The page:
Mary was tempted to sin just as Eve was tempted. If there was an inclination I don’t know - but both Mary and Eve had the free will to choose sin. Eve did sin. Mary did not. Eve lived in a perfect world. Mary had the harder life in a world reeling from the effects of thousands of years culmination of original sin, without the redeeming effects of Christ’s sacrifice.
Yes, Christ too was born without original sin. He also was tempted. In His human nature, He had free will to sin if He chose. But being God, He didn’t sin.
Christ is not human. Christ has a human nature, but is God.
As the Bible describes it: “Christ was like us in all things but sin.”
And thus, being God, He cannot sin nor be tempted to sin. Christ as a healer must have what He is going to share, i.e., must be fully, i.e., perfectly human and Divine or He could not heal us. He gives us the health, as it were, He has. If He did not have this health we, being sick, could not receive healing. So it is not Christ Who is not fully human, it is we, in our fallen state, who are not yet fully human. Only when we by His merits are conformed to Him by divine grace will our humanity be all that it should be. Christ is the Model and Goal for humanity, not vice-versa.
Christ has the fully human nature, i.e., one not wounded by sin. His humanity is therefore graced and in harmony with the Divine. For us to be tending toward sin is for us NOT to be fully human; therefore we are not the vantage point of healing of our wounded nature but He is. If follows that for Him to heal our infirmity He must bring health to our infirmity. We can’t give what we don’t have, so He must have this health of being fully human, i.e., in harmony with God in order to give it to us by grace. He therefore could not sin, which makes him perfectly human, not less human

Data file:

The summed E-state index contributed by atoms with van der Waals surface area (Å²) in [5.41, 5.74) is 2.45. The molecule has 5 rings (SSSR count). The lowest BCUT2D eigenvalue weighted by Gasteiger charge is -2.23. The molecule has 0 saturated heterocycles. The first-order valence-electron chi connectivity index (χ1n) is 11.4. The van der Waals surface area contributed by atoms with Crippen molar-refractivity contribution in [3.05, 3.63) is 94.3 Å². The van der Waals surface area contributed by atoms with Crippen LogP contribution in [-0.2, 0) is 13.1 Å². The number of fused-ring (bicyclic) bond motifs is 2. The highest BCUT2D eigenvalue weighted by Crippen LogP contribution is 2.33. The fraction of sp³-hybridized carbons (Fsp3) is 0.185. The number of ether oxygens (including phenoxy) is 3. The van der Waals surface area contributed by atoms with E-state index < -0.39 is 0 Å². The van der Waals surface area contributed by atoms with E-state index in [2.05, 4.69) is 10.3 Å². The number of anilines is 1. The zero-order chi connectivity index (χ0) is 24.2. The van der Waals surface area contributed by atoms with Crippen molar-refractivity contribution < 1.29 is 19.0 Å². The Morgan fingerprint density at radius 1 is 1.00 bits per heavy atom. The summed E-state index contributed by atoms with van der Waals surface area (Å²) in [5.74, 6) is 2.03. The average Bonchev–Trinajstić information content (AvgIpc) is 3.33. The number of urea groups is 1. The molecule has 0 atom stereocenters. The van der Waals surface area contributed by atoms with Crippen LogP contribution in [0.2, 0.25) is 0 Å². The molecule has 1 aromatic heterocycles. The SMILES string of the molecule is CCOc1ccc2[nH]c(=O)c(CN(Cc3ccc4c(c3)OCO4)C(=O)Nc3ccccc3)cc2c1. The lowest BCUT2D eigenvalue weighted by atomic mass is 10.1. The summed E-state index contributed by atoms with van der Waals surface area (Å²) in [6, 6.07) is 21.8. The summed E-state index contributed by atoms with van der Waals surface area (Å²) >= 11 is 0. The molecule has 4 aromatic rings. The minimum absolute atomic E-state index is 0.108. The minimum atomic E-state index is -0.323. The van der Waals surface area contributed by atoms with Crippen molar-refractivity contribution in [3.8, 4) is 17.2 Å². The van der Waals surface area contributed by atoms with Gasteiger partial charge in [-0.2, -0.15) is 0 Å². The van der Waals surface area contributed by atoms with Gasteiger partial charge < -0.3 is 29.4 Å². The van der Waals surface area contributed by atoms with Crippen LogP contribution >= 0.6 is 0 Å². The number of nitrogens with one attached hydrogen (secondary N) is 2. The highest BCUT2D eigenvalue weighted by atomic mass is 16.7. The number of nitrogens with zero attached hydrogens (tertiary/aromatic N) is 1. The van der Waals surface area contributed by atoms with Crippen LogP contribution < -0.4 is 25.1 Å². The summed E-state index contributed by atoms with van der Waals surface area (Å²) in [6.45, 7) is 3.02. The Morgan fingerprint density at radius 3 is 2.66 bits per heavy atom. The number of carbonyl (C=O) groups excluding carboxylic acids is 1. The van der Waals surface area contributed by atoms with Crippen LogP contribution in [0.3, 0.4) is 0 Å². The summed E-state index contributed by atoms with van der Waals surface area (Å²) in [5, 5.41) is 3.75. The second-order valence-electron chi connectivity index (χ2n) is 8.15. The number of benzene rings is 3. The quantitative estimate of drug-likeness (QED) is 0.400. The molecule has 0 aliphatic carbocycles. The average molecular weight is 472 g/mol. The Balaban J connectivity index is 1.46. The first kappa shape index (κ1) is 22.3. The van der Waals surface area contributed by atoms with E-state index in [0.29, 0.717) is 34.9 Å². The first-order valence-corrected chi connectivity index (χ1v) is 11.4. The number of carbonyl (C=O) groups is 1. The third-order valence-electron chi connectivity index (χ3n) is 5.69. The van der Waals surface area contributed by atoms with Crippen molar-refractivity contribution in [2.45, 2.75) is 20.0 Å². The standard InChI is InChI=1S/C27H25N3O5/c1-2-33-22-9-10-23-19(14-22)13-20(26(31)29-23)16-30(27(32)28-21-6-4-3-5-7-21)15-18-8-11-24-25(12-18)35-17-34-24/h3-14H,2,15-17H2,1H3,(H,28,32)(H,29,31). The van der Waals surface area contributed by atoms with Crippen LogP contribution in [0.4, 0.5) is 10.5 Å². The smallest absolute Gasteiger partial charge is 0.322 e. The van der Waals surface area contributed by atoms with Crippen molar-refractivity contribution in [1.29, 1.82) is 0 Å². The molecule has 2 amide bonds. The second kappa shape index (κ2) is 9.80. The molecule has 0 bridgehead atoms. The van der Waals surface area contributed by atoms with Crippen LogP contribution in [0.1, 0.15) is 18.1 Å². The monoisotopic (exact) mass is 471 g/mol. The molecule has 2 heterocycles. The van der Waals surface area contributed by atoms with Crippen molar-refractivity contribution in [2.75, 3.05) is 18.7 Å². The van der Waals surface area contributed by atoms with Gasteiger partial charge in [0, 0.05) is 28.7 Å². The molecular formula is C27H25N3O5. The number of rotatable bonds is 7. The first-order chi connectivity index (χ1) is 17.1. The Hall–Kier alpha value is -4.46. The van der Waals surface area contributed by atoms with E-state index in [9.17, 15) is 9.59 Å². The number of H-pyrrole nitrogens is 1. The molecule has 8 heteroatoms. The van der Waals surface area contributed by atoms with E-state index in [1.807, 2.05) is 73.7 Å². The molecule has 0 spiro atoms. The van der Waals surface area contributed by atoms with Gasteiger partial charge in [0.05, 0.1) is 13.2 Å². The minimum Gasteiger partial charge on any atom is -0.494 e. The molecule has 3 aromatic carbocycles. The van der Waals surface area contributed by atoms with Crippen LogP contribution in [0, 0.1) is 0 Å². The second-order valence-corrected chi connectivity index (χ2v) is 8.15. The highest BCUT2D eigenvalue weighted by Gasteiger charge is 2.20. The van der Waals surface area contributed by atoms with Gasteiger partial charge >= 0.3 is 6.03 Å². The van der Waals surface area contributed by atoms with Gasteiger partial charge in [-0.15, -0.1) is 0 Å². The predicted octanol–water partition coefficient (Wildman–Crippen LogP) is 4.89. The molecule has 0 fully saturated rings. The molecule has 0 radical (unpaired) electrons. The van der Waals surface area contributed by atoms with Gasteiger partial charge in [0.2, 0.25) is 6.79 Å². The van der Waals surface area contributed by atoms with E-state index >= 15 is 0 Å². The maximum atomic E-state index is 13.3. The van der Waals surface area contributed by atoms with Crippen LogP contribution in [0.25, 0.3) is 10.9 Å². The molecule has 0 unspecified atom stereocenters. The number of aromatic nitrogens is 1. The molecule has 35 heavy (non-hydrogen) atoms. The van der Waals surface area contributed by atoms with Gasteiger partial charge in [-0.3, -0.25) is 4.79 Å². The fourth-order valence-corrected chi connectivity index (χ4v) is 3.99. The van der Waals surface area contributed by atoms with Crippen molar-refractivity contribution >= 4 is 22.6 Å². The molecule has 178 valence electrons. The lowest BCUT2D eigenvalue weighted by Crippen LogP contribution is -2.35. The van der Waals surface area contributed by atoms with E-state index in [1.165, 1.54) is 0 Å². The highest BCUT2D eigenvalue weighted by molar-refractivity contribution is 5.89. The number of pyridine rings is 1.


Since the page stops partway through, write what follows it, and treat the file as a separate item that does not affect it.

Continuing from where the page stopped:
It is abnormal for human nature to suffer and die. Our Lord chose to suffer and die; temptation for Him is not exactly the same as for us. The world and the devil would tempt Him from outside, but there was no concupiscence in Him that could pull Him towards sin within His humanity. What He experienced in the Passion is the natural repulsion of the flesh which ought not to die, is not supposed to die, to undergo that separation of body and soul.
Since He was fully human, He would have felt this separation and its preliminaries more than we do. Moreover, He would have felt the abandonment of His Father more than we do (since He was closer to Him than we ever were or could be). It is because He could not sin that when he undergoes this separation of death He experiences “temptation” in a way as we do. But in another way He doesn’t; He was not bent towards sin. He would not have experienced inordinate lust or greed, or gluttony, etc… His trials came from outside though they are experienced inside, e.g., suffering and death. While He has consciousness of being the Son, in His sacred humanity He is able to suffer from forces outside Himself (hunger, thirst, obduracy of others, etc.); and as Man He acquired sensible knowledge, had human emotions and thus could feel sorrow and fear; so He brings what He encounters in His Body to His Father because He is in relation to Him and is the Perfect Man at prayer, submitting His human will (Christ Jesus has two wills, Divine and Human) to the Will of the Father.
Temptation is not a sin, it is something external presented to the body.
The body then either accepts or rejects.
Like when he says it is not what enters a man that makes him impure but what comes from the heart of man is what makes him impure.